Joint Venture for Harthill 2

Roadchef Harthill.
The old Roadchef restaurant.

BP and Roadchef began a joint project to redevelop the service area in 1984. BP provided £700,000 towards the project, which saw everything except the bridge demolished.

A documentary on the redevelopment was commissioned and filmed, but this was never released. Completion of the main building was delayed until an opening ceremony for the finished project was held on 1 October 1985, attended by the Minister for Home Affairs and the Environment.

The westbound side once again had no facilities other than the new petrol station and the remains of the access to the bridge. The eastbound side had a new amenity building - similar to other Roadchef buildings like Bothwell and Hamilton, with a self-service Orchards restaurant and toilets. A Costa was later added, while the restaurant rebranded to onRoute.

Egon Ronay was once again critical in his 1989 visit, saying the restaurant was attractive "but not the food".

Roadchef did invest in the service area. A 36-seat, drive thru Wimpy restaurant was built next to the westbound car park in 1997. At the time, drive thrus were very rare on the motorway network. Roadchef said they wanted to target people who wanted to eat in their cars, but ultimately no more of these opened.

Meanwhile planning permission was secured to build a hotel on the westbound side in 1995, and on the eastbound side in 2000. Neither of these projects were followed through.

The overall picture was more bleak. The demand for the facilities remained very low, as the M8 was mainly carrying traffic travelling short distances. Roadchef described their own car park as "under utilised", and usually had sections of it closed off, giving some idea how barren the whole complex was. The amenity building closed at night.

The old bridge, which now stood on its own, had a particularly unpleasant reputation and attracted graffiti and undesirable behaviour. For westbound travellers this would be their only way to access the main facilities. The vandalism was so severe that in 2001, Roadchef considered closing the bridge at night. The local police revealed that over a third of the crime reported to them in the Harthill area involved the service area.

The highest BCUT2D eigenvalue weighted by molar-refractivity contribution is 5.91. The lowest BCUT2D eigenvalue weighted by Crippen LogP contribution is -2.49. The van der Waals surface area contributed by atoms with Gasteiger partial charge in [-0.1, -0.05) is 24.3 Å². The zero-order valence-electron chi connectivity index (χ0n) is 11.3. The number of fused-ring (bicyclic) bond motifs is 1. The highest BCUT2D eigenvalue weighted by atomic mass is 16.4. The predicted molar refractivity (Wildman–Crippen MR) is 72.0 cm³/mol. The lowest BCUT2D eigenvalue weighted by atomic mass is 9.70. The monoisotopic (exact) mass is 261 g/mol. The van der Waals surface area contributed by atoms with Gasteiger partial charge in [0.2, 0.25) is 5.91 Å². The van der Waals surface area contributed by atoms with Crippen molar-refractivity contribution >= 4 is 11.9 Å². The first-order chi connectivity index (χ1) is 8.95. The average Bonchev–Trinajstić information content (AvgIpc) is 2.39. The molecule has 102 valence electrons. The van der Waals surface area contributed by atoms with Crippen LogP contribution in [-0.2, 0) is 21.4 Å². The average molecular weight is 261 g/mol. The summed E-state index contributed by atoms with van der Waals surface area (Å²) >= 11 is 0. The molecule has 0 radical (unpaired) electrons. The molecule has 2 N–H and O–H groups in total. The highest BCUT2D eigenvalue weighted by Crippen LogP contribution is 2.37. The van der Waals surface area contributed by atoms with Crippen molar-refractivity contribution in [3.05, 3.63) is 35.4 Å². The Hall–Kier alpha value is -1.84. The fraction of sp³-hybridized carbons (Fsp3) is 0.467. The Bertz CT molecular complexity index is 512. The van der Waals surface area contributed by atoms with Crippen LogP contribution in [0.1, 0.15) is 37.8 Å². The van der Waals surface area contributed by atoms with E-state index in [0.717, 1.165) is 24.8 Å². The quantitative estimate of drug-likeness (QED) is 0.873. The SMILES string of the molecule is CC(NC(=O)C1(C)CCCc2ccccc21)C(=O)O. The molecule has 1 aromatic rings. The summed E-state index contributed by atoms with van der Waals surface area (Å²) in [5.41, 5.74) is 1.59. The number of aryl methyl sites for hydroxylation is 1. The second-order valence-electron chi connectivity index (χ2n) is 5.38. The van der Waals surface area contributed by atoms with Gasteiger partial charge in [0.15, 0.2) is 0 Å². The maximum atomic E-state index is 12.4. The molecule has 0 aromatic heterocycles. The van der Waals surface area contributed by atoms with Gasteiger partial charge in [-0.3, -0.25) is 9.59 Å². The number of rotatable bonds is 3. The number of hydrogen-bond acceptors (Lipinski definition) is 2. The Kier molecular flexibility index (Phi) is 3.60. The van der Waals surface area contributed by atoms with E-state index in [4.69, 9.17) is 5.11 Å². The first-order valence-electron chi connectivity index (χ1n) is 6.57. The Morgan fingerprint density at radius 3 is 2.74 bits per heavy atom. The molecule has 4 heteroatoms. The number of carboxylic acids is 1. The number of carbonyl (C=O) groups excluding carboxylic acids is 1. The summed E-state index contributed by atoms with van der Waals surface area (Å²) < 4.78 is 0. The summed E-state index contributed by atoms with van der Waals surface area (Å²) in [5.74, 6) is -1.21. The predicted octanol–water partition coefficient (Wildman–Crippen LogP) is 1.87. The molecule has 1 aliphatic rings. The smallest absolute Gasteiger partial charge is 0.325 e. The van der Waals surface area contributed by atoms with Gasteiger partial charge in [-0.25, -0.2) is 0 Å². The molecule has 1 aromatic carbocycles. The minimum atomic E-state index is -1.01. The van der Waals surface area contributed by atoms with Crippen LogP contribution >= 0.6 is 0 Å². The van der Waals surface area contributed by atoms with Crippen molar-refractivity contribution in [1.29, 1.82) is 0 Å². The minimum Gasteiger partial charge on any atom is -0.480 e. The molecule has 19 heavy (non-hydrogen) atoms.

BP and What's Left

Heart of Scotland bridge.
The old bridge and new services.

In partnership with the Scottish Executive, in 2004 BP proposed building a new forecourt in place of each parking area, and demolishing the existing facilities. Roadchef sold their stake in the site for £480,000 on 1 November 2004. The reduced service area was soon renamed Heart of Scotland (Harthill) (although BP themselves still call it 'Harthill').

The new forecourts were finished in 2006, following a £4.1m investment. The new site is now effectively two large petrol stations, with a lot of surplus land.

A further project took place to replace the bridge, which was by far the oldest structure at the site, with a more modern one. Despite its unappealing appearance, the old bridge was said to be well used, partly because people were using the car park for car sharing. Roadchef and the Scottish Executive had been promoting Harthill as a park and ride site back in 2002, but their efforts had been somewhat half-hearted because patrons needed to use the steep-stepped and unpleasant bridge.

A new bridge was lifted into place on 3 October 2008, by the largest mobile crane in Europe. BBC News has footage of the new bridge being lifted in to place. It is a lattice tube structure, specially designed to mark the half way point on the M8. As well as being fully accessible with ramps, the new bridge has CCTV coverage, and a much more striking appearance.

The latest installation allowed a formal park and ride car park to be created. At the same time, the two rear accesses were blocked off: eastbound was abandoned, while westbound was connected to its own dedicated parking area for local traffic. The old bridge was soon demolished.

Meanwhile, BP advertised the surplus land for sale in 2008, suggesting it be used for a hotel or restaurant development. This was never taken forward. The attempted sale may reveal one of the reasons why the service area's name was changed to "Heart of Scotland": it sounds like the sort-of name that a land developer would promote.

< return to main page (Heart of Scotland (Harthill) services)